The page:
Gold prices gained on Monday, helped by a slight pullback in the dollar as investors awaited a series of key central bank policy meetings this week, with the U.S. Federal Reserve widely expected to hit pause on interest rate hikes.
Spot gold was up 0.5% to $1,932.49 per ounce by 1:42 pm ET (1742 GMT). US gold futures settled 0.4% higher at $1,953.40.
The US dollar slipped 0.3% against its rivals, making gold less expensive for other currency holders.
"The market is becoming very focused on central bank requisitions ... the expectations are that they (Fed) will push the higher for longer narrative and that should keep investors concerned," said Edward Moya, senior market analyst at OANDA.
The Fed's policy decision is due on Wednesday, with traders pricing in a 99% chance of the central bank keeping interest rates steady in the 5.25% to 5.5% range, according to CME's FedWatch Tool.
The Bank of England is seen raising rates by 25 basis points to 5.5% on Thursday. The Bank of Japan's meeting is on Friday, with investors seeking more cues on outlook from Governor Kazuo Ueda after recent comments on ending negative rates.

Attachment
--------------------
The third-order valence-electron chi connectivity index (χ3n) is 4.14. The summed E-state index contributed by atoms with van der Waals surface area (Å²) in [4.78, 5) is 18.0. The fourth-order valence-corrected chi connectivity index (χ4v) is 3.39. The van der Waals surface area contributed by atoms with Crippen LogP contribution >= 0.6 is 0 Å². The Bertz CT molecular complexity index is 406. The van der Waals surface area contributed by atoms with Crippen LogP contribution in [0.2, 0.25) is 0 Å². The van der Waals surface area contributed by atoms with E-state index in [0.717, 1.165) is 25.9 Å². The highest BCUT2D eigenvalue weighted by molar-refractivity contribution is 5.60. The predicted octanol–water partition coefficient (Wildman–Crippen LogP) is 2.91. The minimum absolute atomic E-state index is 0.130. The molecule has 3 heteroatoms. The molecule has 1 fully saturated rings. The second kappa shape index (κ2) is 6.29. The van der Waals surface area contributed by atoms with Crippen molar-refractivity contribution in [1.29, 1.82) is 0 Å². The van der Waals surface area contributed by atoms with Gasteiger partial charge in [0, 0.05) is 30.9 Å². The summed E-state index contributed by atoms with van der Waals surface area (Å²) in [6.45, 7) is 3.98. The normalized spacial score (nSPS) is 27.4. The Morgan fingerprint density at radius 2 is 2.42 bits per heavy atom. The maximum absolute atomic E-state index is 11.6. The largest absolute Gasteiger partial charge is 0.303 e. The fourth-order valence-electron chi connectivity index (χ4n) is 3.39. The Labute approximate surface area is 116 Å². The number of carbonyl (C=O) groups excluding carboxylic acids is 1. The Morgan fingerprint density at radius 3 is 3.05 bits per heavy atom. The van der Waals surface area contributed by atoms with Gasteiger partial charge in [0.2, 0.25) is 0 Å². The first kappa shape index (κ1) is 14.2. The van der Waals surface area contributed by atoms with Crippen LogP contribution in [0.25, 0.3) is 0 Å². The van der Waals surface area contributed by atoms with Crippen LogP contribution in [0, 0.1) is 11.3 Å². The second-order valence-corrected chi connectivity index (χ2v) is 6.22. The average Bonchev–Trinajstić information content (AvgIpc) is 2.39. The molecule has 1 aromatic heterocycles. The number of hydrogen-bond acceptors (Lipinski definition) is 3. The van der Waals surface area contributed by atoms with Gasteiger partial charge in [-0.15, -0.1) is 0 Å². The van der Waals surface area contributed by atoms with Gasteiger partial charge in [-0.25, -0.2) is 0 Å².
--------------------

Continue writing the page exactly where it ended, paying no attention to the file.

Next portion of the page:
Non-yielding gold tends to fall out of favour among investors when interest rates rise.
Chinese gold prices hit record highs last week, extending a months-long rally as consumers snap up the safe-haven asset to offset a depreciating yuan. Physical gold premiums also soared to new highs.
"While the developments in China are worth watching, we currently do not believe that this will change the outlook for the gold market," said Julius Baer analyst Carsten Menke.
Spot silver rose 0.9% to $23.21 per ounce, platinum gained 0.9% to $932.89, while palladium slipped 0.4% to $1,243.83.